This year, the tourist season in Thessaloniki has been much more organized than in years past. The city has achieved, what some could say, is the self-explanatory. Since April 2014, 33 archaeological sites and museums have extended their working hours as part of a National Pilot Upgrading Plan, which includes, in addition to the extension of working hours, the renovation and reopening of gifts shops, reorganization of what may be sold in these places and, of course, recruitment of personnel. In Greece there aren’t only 33 museums and archaeological sites, but at least 1,033. All of them should normally be open to the public for extended hours, at least during the summer season, as these cultural sites are some of the main tourist attractions assisting the country’s poor economical situation.
Among these 33 museums and monuments, Thessaloniki’s White Tower and the Museum of Byzantine Culture are included. I could make a list with another 20 archaeological and memorial sites that should have extended working hours in order to increase public access, but I must point out the word “pilot” in the title of this plan. Hopefully next year this policy will include many more museums, monuments and archaeological sites.
As expected, these monuments experienced an enormous increase in visits in the initial month of the pilot plan. An increase in collections up to 115.81% is noted in the archaeological site of Thira’s Akrotiri (Promontory) and 109.59% in the Heraklion Archaeological Museum. The ones following are the White Tower’s Museum with 100.26%, the Acropolis of Ialysos with 95.85% and the Museum of Byzantine Culture with 87.98%. The White Tower has experienced the best income increase in mainland Greece and is third in Greece overall, whereas the Museum of Byzantine Culture comes sixth. This was the first time the White Tower’s Museum extended working hours since its opening day in 2008, and the results have been very optimistic.
The extended working hours are 8AM – 8PM seven days a week. This pilot program started on April 1st and will last until October 31, 2014. It should be clarified that visitors may access the museums until 15 minutes prior to closing time.
The 22 museums and archaeological sites in Greece that have extended working hours are as follows:
- Archaeological site of Acropolis
- Dionysos’ Theatre
- Museum of the Ancient Agora and the site of the Ancient Agora
- The archaeological site of Sounio
- Olympieio- Kerameikos
- Sanctuary of Asklepios at Epidaurus
- Archaeological Museum of Mycenae
- Archaeological Museum of Olympia and its archaeological site
- Delphi Archaeological Museum and its archaeological site
- Museum of the royal tombs of Vergina
- Delos archaeological museum
- Thira’s Akrotiri
- The archaeological site of Lindos in Rhodes, Greece
- Acropolis of Ialysos
- Archaeological Museum of Rhodes
- The archaeological site Asklipeios in Ko, Greece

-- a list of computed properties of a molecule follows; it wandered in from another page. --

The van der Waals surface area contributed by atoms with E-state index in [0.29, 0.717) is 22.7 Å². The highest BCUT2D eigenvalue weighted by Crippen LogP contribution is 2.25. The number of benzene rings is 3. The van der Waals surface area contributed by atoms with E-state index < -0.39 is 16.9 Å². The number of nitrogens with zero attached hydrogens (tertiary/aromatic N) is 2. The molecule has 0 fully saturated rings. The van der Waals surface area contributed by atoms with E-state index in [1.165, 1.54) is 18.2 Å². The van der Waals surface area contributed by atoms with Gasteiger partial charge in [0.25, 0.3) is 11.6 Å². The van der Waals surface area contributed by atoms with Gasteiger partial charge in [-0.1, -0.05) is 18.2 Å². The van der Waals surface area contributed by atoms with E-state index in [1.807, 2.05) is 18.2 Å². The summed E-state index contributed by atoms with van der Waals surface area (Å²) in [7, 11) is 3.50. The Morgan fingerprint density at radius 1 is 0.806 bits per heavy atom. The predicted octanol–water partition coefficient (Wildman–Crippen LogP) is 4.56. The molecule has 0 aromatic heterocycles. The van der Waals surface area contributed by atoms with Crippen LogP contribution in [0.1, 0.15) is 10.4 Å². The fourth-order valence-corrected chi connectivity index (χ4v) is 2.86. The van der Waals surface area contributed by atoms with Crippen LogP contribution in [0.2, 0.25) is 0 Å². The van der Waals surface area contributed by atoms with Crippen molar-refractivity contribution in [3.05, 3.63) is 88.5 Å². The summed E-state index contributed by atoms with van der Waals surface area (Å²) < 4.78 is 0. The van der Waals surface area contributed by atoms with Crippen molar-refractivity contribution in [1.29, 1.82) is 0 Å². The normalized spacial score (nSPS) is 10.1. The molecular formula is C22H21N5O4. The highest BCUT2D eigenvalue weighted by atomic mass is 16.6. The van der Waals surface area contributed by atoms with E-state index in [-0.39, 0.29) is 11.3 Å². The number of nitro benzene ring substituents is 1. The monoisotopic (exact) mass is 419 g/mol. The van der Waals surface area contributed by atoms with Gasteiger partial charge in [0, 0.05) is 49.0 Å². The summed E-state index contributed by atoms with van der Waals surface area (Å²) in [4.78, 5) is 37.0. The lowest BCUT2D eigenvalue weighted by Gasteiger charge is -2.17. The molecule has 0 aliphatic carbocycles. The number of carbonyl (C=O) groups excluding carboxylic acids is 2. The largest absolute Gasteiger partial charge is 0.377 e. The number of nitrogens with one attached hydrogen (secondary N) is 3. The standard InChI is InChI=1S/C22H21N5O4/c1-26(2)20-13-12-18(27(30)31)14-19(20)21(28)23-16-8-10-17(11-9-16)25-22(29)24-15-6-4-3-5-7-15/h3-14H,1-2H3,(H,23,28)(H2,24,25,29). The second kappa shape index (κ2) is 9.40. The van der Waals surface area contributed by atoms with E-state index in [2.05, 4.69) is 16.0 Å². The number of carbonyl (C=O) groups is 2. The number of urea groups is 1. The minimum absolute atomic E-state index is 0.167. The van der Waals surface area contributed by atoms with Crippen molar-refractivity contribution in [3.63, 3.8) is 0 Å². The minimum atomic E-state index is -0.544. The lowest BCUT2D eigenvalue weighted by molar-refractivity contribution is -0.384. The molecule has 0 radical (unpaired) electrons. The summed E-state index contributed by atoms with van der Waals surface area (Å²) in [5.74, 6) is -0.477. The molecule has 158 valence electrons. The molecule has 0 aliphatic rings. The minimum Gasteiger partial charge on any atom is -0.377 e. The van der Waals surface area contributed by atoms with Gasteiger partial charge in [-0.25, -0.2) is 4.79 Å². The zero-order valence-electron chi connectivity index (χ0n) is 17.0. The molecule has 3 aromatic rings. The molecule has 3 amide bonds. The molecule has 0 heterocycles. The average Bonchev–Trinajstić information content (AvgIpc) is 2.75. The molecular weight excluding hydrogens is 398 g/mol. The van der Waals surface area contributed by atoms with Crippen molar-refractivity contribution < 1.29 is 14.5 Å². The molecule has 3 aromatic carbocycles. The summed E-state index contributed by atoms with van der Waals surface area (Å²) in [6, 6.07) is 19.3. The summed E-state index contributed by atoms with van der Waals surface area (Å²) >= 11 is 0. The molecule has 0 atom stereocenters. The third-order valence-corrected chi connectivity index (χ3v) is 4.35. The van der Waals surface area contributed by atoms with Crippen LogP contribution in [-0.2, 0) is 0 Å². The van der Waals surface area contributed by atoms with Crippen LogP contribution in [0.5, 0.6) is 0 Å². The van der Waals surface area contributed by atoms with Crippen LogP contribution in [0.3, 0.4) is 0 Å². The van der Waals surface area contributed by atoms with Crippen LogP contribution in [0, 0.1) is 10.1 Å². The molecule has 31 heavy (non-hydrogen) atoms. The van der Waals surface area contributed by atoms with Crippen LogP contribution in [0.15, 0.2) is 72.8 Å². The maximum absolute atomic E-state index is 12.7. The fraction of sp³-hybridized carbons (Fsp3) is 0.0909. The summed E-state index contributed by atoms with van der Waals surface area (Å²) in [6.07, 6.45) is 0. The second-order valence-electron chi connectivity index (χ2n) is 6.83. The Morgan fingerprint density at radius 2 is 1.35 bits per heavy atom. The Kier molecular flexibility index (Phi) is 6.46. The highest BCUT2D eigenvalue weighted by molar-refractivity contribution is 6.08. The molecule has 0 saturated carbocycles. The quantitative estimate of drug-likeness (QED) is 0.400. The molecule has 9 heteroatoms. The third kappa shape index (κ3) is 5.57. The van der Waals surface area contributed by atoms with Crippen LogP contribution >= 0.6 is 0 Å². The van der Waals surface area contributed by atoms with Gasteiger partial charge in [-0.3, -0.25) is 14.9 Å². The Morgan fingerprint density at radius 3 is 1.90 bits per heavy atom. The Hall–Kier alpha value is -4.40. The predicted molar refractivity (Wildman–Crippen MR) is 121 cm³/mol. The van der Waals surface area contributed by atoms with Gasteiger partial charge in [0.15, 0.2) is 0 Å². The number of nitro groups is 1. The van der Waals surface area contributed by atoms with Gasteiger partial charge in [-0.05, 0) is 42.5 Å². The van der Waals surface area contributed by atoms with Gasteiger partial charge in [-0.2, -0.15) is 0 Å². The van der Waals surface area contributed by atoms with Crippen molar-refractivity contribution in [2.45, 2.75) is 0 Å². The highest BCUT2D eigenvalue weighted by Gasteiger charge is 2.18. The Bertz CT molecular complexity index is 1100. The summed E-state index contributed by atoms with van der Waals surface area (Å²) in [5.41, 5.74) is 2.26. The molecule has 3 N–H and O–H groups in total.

- The archaeological site of Knossos
- The archaeological site of Phaistos
- Diktaion antron
- Archeological Museum of Ancient Corinth
- Palace of the Grand Masters
- The castle of Neratzia in Ko, Greece
- The archaeological site and Museum of Mystras
- Corfu Old Fortress
- Fortress of Palamidi
- Heraklion Archaeological Museum
- Archaeological Museum of Thessaloniki
- Byzantine and Christian Museum
- National Archaeological Museum
- Museum of Byzantine Culture in Thessaloniki
- White Tower’s Museum
A Short Presentation of the Two Museums
The White Tower Museum was fully renovated in 2008, and since then it has hosted a new permanent collection of the Byzantine Museum, which presents a short version of the city’s history. While presenting 23 centuries in a space of 450 square meters seemed practically impossible, it was achieved thanks to new technologies (videos, tapings, documents and touch screens). The monument, which is Thessaloniki’s trademark, was built more than 600 years ago, and during its existence has gone through several names, uses and… colors! In 1983 it was transformed into an exhibition space. During the time of Turkish rule in Greece the monument was called “Blood Tower,” and was used as a prison. Its name changed when a prisoner painted it white in exchange for his freedom. The building has four floors, is 34 meters high, and one can enjoy the best view of the city and Thermaikos Gulf on its terrace.
Museum of Byzantine Culture
The museum was designed by the architect Kyriakos Krokos, and is an excellent example of the protection, research and a study centre for the Byzantine Culture that survived in Macedonia, and especially in Thessaloniki. Its permanent exhibition presents Byzantine art and culture, such as frescos, mosaics, icons, ecclesiastic vessels, jewelry and objects of everyday use. For the record, we should remember the exhibition called “Mountain Athos’ Thesaurus,” presented during the European Capital of Culture in 1997, that reached record levels of attendance.
Do the museums and archaeological sites in your country have extended working hours during tourist season?
The original article, published in Greek, can be found here.
Credits: Data and images linked to sources.